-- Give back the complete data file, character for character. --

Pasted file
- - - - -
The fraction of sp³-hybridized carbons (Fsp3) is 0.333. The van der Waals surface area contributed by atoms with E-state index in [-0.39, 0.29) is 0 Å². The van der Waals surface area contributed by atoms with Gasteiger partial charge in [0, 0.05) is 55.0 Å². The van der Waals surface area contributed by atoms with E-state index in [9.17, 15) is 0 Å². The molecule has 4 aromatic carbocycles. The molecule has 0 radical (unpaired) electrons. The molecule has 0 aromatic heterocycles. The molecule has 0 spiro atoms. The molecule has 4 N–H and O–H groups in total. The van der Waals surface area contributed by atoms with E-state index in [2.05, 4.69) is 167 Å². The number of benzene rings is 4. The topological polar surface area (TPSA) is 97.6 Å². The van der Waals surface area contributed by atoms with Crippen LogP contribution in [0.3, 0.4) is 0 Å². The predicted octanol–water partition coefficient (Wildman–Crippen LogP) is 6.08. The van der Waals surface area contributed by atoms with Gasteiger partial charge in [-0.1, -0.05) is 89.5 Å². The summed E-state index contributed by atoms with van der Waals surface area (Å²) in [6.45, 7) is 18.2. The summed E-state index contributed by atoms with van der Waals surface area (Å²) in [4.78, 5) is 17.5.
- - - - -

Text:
The fraction of sp³-hybridized carbons (Fsp3) is 0.333. The van der Waals surface area contributed by atoms with E-state index in [-0.39, 0.29) is 0 Å². The van der Waals surface area contributed by atoms with Gasteiger partial charge in [0, 0.05) is 55.0 Å². The van der Waals surface area contributed by atoms with E-state index in [9.17, 15) is 0 Å². The molecule has 4 aromatic carbocycles. The molecule has 0 radical (unpaired) electrons. The molecule has 0 aromatic heterocycles. The molecule has 0 spiro atoms. The molecule has 4 N–H and O–H groups in total. The van der Waals surface area contributed by atoms with E-state index in [2.05, 4.69) is 167 Å². The number of benzene rings is 4. The topological polar surface area (TPSA) is 97.6 Å². The van der Waals surface area contributed by atoms with Crippen LogP contribution in [0.3, 0.4) is 0 Å². The predicted octanol–water partition coefficient (Wildman–Crippen LogP) is 6.08. The van der Waals surface area contributed by atoms with Gasteiger partial charge in [-0.1, -0.05) is 89.5 Å². The summed E-state index contributed by atoms with van der Waals surface area (Å²) in [6.45, 7) is 18.2. The summed E-state index contributed by atoms with van der Waals surface area (Å²) in [4.78, 5) is 17.5.